While the investigation is the driving force behind the movie, the story functions first as a fish-out-of-water story, as Ben attempts to navigate the foreign culture he is now a part of. As he gets to know more about Abilene’s family, he sees them as more than just stereotypes – they’re real people with real feelings and intellects. Soon, he is allowing himself to actually enjoy the local customs and cuisine, feeling closer to these people than he ever has with his own family or friends back in New York. This element of the film probably works best, as it effectively humanizes those characters whom other films might simply dismiss as country bumpkins.
It helps that Novak surrounds himself with solid actors, including Louanne Stephens (of “Friday Night Lights” fame), Issa Rae, and the incomparable J. Smith-Cameron. The film also features Ashton Kutcher, turning in a soulful performance as a record producer. Novak himself does well enough and truly pushes himself as an actor, but the real MVP here is Boyd Holbrook, who finds just the right balance of humor and anger as the extroverted Ty. Holbrook has been in the film industry for a while now, often playing important, but ultimately bland characters in films like “The Predator” and “Logan.” This film, however, gives him a chance to really cut loose and enjoy himself. He is, by far, the best part of the film.
Unfortunately, though the film tries to bridge the gap between the urban and the rural (and the blue and the red states), there are several moments when it’s clear that Novak still very much sees these characters – and, by extension, these types of people – as inherently different and himself – and people like him – as obviously normal. He is no doubt trying to capture Ben’s perspective, but he never seems quite able to distance the film from it. Instead, though there are often moments of genuine connection between Ben and the other characters, many of the reluctant concessions that Ben makes too often feel patronizing, an olive branch extended to those who – though obviously misguided – have good hearts.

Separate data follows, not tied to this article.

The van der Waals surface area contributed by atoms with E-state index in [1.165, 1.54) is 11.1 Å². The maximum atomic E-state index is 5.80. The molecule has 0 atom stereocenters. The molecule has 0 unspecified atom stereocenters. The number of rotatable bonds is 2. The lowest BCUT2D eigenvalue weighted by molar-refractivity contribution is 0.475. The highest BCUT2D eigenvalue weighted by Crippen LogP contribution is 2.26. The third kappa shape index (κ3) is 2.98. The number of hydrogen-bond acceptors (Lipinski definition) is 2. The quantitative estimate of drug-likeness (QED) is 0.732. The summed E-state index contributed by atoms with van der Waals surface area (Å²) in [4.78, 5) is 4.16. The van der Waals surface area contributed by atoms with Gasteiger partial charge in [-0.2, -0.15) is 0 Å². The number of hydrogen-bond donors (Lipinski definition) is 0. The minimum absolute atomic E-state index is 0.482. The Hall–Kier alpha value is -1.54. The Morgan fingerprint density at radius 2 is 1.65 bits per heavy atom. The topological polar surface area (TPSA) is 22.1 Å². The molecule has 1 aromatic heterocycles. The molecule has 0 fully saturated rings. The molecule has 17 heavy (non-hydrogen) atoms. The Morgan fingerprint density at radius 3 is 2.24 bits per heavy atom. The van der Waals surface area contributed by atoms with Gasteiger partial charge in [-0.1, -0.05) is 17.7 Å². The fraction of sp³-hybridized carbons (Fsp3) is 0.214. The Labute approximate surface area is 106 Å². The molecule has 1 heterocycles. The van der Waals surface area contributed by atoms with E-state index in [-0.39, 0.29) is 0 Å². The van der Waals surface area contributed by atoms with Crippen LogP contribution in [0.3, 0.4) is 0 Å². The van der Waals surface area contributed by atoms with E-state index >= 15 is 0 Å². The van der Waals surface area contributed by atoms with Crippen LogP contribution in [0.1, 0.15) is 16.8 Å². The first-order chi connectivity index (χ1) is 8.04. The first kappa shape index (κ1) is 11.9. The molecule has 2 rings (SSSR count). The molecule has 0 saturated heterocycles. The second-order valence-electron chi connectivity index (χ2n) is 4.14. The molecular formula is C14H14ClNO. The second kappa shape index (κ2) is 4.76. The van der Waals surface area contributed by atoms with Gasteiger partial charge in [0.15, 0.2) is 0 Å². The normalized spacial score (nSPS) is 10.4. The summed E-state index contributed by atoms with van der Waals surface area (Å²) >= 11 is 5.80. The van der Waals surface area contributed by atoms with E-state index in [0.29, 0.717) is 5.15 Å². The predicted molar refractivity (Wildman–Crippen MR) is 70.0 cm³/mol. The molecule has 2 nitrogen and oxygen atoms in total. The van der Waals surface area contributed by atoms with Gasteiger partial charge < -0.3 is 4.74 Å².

This is best illustrated in a scene of Ben breaking down and screaming at Abilene’s family, citing every wrong-headed thing they believe, from climate change to vaccinations. While we are meant to think that Ben is being cruel, the writing, acting, and tone suggest that the film ultimately agrees with him. From that moment on, the family’s attitude towards him is much colder. Again, what we are meant to feel and what the film conveys don’t match up. We’re supposed to think that the family’s feelings are hurt, but what is actually conveyed is their refusal to face the facts that he was confronting them with.
As frustrating as these moments are, I admire Novak for at least attempting them. A story like this is a balancing act, and even the most skilled directors can have a difficult time managing it. B.J. Novak is a talented writer and director, and his desire to find the shared humanity between different cultural groups is a noble one; however, he never quite has a handle on the nuanced tone required to make a story like this work. This is particularly unfortunate, as any misstep with this kind of film will lead to a tone that can be read as condescending and dismissive – no matter the intention of the filmmaker. “Vengeance” often has its heart in the right place, but the rest of it can’t quite catch up.
The views expressed in this piece are those of the author and do not necessarily represent those of The Daily Wire.